COUNTY BUILDING — Cook County Board commissioners Tuesday took the first step to repeal the deeply unpopular penny-per-ounce tax on sweetened beverages after hearing 3½ hours of testimony from about 200 people on both sides of the issue.
Commissioner Larry Suffredin, whose district includes Rogers Park, parts of West Ridge and some North Shore suburbs, cast the lone vote against the measure to repeal the tax and said he was proud to stand alone. The vote was 15-1.
Commissioner Jerry Butler was absent from the meeting.
The tax, which was projected to raise $200 million annually, raised $16 million from Aug. 3 to Sept. 20 — approximately $2 million less than expected, said Frank Shuftan, a spokesman for County Board President Toni Preckwinkle.
In a statement, Preckwinkle said she was disappointed by the vote, which was so overwhelming that it would withstand her veto.
"Now, together, we must chart a new course," Preckwinkle said, adding that "The difficult fight for this revenue has focused me on what matters most: doing the hard work necessary to build a healthier, safer and more efficient Cook County."
The measure endorsed Tuesday by the County Board's Finance Committee — made up of the entire board — would end the tax on Dec. 1. The full board is expected to OK the repeal Wednesday.
Preckwinkle warned commissioners Thursday that they would be forced to make steep cuts across the county to make up for the lost revenue officials counted on from the tax to balance next year's $5.4 billion budget.
That warning was echoed by several county officials representing the courts, the Cook County Sheriff's Office, the State's Attorney's Office and the Public Defender's Office.
County Public Defender Amy Campanelli said more cuts to her office would be "nothing short of devastating."
"My office will be unable to properly represent the indigent of Cook County," Campanelli told the board. "These are people’s lives at stake."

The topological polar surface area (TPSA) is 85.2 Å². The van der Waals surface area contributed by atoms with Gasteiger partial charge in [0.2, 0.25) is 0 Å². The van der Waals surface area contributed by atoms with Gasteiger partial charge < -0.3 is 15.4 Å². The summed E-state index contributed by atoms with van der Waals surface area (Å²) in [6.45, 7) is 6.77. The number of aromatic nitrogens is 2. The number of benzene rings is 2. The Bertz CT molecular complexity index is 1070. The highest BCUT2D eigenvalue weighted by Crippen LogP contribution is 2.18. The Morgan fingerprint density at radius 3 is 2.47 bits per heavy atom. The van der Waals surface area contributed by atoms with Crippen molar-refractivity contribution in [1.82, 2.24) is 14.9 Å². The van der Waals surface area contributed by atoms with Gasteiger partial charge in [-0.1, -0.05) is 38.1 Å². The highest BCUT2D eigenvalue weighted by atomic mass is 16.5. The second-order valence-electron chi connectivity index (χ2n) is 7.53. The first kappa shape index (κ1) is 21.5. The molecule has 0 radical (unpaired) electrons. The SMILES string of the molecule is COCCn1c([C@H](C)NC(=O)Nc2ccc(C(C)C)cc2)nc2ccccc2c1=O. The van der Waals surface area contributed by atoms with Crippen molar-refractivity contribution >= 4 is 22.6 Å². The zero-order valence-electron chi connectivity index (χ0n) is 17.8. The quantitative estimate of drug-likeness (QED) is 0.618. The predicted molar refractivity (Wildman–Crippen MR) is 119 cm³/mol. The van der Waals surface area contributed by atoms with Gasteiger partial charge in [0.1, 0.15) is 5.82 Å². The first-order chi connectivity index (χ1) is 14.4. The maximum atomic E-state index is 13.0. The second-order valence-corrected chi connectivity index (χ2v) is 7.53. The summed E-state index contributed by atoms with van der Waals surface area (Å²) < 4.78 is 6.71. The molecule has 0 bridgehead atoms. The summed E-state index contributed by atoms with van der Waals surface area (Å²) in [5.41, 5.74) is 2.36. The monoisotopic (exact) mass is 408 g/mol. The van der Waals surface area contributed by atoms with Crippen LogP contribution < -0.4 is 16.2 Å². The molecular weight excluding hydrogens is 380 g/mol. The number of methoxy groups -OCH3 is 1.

Commissioner Jesus "Chuy" Garcia, who voted for the tax in November, voted to repeal it Tuesday.
Garcia, who ran for mayor of Chicago in 2015, said the ball was now in the commissioners' court "to make hard decisions" about where to cut while protecting the county's poorest residents.
Commissioner Deborah Sims, who represents the Far South Side and south suburbs, said it was clear the residents of her district wanted the tax to be repealed.
"The people have spoken," Sims said.
Store owners and employees of pop manufacturers pleaded with commissioners to repeal the tax, saying their livelihoods were threatened.
But public health advocates urged the board to stand firm on the tax, saying it would reduce illnesses, including diabetes, among Black and Latino county residents.
"It looks like diabetes is the winner here today," said Elissa Bassler of the Illinois Public Health Institute. "Congratulations."
Repeal could force the closure of community health centers, delay property tax bills and force the county to borrow money to buy "new election equipment to protect our voting systems from cyber attacks," Preckwinkle said.
County Board Commissioner Richard Boykin, who has led the charge against the tax, proposed cutting spending and eliminating vacant positions to make up for the revenue generated by the tax, which added 68 cents to the price of a 2-liter bottle and 72 cents to the cost of a six-pack.
Those cuts can be made "without decimating public health and public safety," Boykin said, later calling the repeal vote "a great day for Cook County residents."
The tax applies to hundreds of premade sweetened beverages besides pop. Sweetened drinks prepared to order at restaurants and other locations are not subject to the tax.
The debate over the pop tax has blanketed Chicago area airwaves, with former New York Mayor Michael Bloomberg bankrolling $5 million worth of ads touting the health benefits of reducing the amount of sugar consumed by county residents.
In November, the County Board voted 8-8 on the tax expected to generate $200 million, with County Board Commissioner Robert Steele not present for the vote because of an illness. Preckwinkle broke the tie to impose the tax, which was challenged in court by the Illinois Retail Merchants Association.